What a Manuscript Critique Can Do for an Author
A manuscript critique is an excellent way to receive feedback from a professional in the earliest stages of revision. Plot holes, confusing explanations, accidental shifts in point of view—these can happen even to veteran authors. You’ll want to identify and eliminate such issues as soon as possible since they’ll be much more difficult (and expensive) to fix later on.
A manuscript critique allows an author to revise their draft based on tailored, professional feedback and create a better version of their book that is more likely to get picked up by a publisher and purchased by readers.
Unfortunately, confusion surrounds manuscript critiques—authors may not know what they are or perhaps have never even heard of them. In this post, we cover the basics of manuscript critiques and what you can expect when you order one. For more information about how this kind of assessment can help you, check out our manuscript critique service. We can provide valuable insight on what’s working and what isn’t, along with thoughtful suggestions for bringing out the best in your story.
The basics of a manuscript critique
What it is
A manuscript critique is a broad evaluation of the major elements of a book, such as its plot, characters, structure, pacing, and general consistency of the writing. It also assesses how the book fits into its genre and the current market—if your goal is to publish and sell your work, you’ll need to cater to current market expectations.
The editor providing the critique will write a multi-page report evaluating which story elements are working and which are not. Crucially, they also provide recommendations for revisions that could improve the story. For example, they may recommend changing or removing a scene if the pacing is off or including an additional interaction between characters to flesh out their motivations.
Since all you receive is this editorial letter, the feedback tends to be general, with limited specific examples to guide you in the revision process. Still, it’s excellent for authors on a tight budget or those who want to undertake broad revisions before sending their manuscript to a developmental editor.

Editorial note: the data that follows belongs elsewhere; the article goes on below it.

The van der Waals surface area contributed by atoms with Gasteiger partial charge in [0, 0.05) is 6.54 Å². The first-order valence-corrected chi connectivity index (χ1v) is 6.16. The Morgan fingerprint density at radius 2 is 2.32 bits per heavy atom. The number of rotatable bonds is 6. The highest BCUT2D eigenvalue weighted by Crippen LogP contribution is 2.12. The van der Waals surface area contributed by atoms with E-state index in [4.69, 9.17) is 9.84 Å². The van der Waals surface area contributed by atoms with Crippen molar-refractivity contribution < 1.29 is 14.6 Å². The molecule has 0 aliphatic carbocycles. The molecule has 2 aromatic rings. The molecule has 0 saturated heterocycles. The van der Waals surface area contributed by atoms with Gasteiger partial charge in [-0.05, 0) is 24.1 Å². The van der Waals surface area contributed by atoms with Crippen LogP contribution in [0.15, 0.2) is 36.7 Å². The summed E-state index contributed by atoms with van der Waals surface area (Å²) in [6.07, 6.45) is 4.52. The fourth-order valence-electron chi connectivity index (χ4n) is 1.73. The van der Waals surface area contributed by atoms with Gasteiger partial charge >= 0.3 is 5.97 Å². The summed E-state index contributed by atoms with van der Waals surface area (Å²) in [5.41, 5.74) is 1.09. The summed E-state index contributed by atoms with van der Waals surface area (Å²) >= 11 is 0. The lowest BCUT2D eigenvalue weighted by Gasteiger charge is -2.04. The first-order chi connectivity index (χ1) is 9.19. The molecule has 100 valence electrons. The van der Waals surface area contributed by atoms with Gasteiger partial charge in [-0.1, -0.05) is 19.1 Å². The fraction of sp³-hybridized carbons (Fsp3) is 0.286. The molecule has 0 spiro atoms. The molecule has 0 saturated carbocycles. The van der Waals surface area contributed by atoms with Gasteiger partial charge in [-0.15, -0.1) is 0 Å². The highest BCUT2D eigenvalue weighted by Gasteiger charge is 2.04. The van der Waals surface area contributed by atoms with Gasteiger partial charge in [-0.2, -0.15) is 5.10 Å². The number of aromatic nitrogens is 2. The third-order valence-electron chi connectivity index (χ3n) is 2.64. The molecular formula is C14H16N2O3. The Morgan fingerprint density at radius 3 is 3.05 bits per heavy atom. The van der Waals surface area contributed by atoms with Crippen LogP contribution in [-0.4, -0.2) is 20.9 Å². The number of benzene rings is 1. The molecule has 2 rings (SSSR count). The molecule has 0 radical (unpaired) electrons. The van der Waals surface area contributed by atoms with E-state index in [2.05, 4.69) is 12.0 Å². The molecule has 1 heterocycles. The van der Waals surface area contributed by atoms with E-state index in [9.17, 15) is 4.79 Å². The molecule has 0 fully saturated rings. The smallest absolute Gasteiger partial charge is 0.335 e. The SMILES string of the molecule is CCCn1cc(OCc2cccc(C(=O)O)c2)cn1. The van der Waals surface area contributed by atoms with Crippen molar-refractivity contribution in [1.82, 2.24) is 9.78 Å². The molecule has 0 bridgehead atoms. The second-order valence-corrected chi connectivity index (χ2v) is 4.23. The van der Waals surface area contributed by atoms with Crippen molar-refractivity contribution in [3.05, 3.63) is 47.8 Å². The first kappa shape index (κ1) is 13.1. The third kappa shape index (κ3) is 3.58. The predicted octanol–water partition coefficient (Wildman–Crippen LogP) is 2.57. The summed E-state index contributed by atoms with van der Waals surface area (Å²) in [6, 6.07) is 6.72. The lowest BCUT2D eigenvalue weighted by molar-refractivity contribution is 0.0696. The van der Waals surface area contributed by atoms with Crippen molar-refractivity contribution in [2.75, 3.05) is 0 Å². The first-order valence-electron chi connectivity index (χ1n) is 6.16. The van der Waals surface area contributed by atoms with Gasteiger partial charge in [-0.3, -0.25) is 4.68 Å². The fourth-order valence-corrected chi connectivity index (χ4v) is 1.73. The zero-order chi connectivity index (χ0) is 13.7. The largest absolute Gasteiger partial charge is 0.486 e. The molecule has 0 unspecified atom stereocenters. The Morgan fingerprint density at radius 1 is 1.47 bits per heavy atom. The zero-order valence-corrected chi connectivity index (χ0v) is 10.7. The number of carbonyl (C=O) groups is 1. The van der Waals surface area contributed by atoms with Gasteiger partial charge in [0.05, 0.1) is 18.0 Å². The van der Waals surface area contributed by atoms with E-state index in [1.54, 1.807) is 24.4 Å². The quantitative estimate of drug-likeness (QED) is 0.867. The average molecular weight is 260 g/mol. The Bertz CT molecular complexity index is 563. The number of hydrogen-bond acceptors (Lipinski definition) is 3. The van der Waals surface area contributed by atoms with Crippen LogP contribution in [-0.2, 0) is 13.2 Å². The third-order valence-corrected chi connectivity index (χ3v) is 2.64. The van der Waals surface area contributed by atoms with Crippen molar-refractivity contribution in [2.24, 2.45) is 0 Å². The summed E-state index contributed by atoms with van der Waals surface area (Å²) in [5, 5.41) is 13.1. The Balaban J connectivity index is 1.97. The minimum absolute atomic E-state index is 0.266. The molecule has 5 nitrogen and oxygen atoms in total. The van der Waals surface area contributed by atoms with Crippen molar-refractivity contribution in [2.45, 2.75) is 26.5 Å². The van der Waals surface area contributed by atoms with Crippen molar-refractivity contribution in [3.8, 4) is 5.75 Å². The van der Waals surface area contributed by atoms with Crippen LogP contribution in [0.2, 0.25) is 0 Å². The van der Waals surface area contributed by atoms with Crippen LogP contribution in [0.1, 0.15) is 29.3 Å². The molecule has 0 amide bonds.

What it isn’t
A manuscript critique is not a developmental edit. The two are often confused because they both focus on macro-level features of the story. However, even if the type of feedback is the same, a developmental edit is far more thorough than a manuscript critique. It is more time-consuming, with the developmental editor adding detailed notes throughout your manuscript to alert you to issues and suggest ways of rectifying them. Therefore, it is more expensive.
With a developmental edit, you’ll usually receive an editorial letter containing the editor’s overall impressions of your manuscript, as you would with a manuscript critique, but the primary value of a developmental edit is in the copious notes the editor leaves in the margins of your draft. This gives you a much clearer idea of what isn’t working and how to fix it since the editor has identified the particular sections where the problem occurs. They leave these notes throughout your manuscript as they work through it, so they’ll even flag recurring issues, making them easier for you to address.
Which is better: a manuscript critique or a developmental edit?
There is no simple answer to this question because the choice depends on what you want and what your budget is.
A manuscript critique can be useful if you can’t afford a full developmental edit but still need some professional guidance. It can still help you polish your manuscript—you just won’t get as many detailed recommendations. It can also be a good option if you feel you don’t need the in-depth guidance of a developmental editor but do want pointers on what is and isn’t working. Many authors like to purchase a manuscript critique to identify the biggest issues in their story before investing in a developmental edit.
A developmental edit can be a better fit if you’re stuck with your manuscript and don’t know how to develop it further since this type of editing offers more concrete examples of how to revise the story.